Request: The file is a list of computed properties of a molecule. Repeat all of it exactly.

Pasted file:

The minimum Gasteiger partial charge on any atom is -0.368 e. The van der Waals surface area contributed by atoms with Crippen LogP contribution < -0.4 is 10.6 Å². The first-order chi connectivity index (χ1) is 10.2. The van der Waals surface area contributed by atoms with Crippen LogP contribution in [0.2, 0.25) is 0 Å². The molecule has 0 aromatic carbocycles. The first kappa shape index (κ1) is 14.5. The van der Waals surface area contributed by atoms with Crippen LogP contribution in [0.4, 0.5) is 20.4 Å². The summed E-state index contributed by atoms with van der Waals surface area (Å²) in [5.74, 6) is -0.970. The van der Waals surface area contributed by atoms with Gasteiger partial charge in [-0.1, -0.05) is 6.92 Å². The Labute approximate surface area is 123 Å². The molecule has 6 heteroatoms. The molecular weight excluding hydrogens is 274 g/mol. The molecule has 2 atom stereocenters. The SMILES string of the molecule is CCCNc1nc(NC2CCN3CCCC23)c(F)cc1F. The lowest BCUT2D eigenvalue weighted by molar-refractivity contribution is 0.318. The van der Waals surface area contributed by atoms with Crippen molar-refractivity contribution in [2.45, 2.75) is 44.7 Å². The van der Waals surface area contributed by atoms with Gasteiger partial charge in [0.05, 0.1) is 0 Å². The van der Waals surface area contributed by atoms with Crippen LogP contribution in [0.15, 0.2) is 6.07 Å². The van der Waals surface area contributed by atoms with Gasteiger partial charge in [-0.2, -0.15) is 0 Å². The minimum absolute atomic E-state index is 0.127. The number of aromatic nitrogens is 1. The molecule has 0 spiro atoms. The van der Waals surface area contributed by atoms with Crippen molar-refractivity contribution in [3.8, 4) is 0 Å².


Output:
The minimum Gasteiger partial charge on any atom is -0.368 e. The van der Waals surface area contributed by atoms with Crippen LogP contribution < -0.4 is 10.6 Å². The first-order chi connectivity index (χ1) is 10.2. The van der Waals surface area contributed by atoms with Crippen LogP contribution in [0.2, 0.25) is 0 Å². The molecule has 0 aromatic carbocycles. The first kappa shape index (κ1) is 14.5. The van der Waals surface area contributed by atoms with Crippen LogP contribution in [0.4, 0.5) is 20.4 Å². The summed E-state index contributed by atoms with van der Waals surface area (Å²) in [5.74, 6) is -0.970. The van der Waals surface area contributed by atoms with Gasteiger partial charge in [-0.1, -0.05) is 6.92 Å². The Labute approximate surface area is 123 Å². The molecule has 6 heteroatoms. The molecular weight excluding hydrogens is 274 g/mol. The molecule has 2 atom stereocenters. The SMILES string of the molecule is CCCNc1nc(NC2CCN3CCCC23)c(F)cc1F. The lowest BCUT2D eigenvalue weighted by molar-refractivity contribution is 0.318. The van der Waals surface area contributed by atoms with Crippen molar-refractivity contribution in [2.45, 2.75) is 44.7 Å². The van der Waals surface area contributed by atoms with Gasteiger partial charge in [0.05, 0.1) is 0 Å². The van der Waals surface area contributed by atoms with Crippen LogP contribution in [0.15, 0.2) is 6.07 Å². The van der Waals surface area contributed by atoms with Gasteiger partial charge in [-0.2, -0.15) is 0 Å². The minimum absolute atomic E-state index is 0.127. The number of aromatic nitrogens is 1. The molecule has 0 spiro atoms. The van der Waals surface area contributed by atoms with Crippen molar-refractivity contribution in [3.8, 4) is 0 Å².